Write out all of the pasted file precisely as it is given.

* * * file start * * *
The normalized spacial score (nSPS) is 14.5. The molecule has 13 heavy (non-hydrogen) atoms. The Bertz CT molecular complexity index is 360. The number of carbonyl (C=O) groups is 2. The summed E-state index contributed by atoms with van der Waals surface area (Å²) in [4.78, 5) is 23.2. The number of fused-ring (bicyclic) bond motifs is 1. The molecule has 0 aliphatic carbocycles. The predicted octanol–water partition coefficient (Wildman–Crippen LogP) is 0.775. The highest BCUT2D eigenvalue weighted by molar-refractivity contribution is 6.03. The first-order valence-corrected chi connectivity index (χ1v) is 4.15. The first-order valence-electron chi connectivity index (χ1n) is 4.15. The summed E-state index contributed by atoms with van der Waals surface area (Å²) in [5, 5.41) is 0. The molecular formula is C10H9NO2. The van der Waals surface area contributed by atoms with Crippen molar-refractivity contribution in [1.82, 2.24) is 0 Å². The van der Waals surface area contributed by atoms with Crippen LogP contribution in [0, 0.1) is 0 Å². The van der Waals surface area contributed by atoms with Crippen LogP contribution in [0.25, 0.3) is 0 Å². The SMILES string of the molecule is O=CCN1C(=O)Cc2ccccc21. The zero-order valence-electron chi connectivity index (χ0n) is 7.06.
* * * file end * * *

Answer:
The normalized spacial score (nSPS) is 14.5. The molecule has 13 heavy (non-hydrogen) atoms. The Bertz CT molecular complexity index is 360. The number of carbonyl (C=O) groups is 2. The summed E-state index contributed by atoms with van der Waals surface area (Å²) in [4.78, 5) is 23.2. The number of fused-ring (bicyclic) bond motifs is 1. The molecule has 0 aliphatic carbocycles. The predicted octanol–water partition coefficient (Wildman–Crippen LogP) is 0.775. The highest BCUT2D eigenvalue weighted by molar-refractivity contribution is 6.03. The first-order valence-corrected chi connectivity index (χ1v) is 4.15. The first-order valence-electron chi connectivity index (χ1n) is 4.15. The summed E-state index contributed by atoms with van der Waals surface area (Å²) in [5, 5.41) is 0. The molecular formula is C10H9NO2. The van der Waals surface area contributed by atoms with Crippen molar-refractivity contribution in [1.82, 2.24) is 0 Å². The van der Waals surface area contributed by atoms with Crippen LogP contribution in [0, 0.1) is 0 Å². The van der Waals surface area contributed by atoms with Crippen LogP contribution in [0.25, 0.3) is 0 Å². The SMILES string of the molecule is O=CCN1C(=O)Cc2ccccc21. The zero-order valence-electron chi connectivity index (χ0n) is 7.06.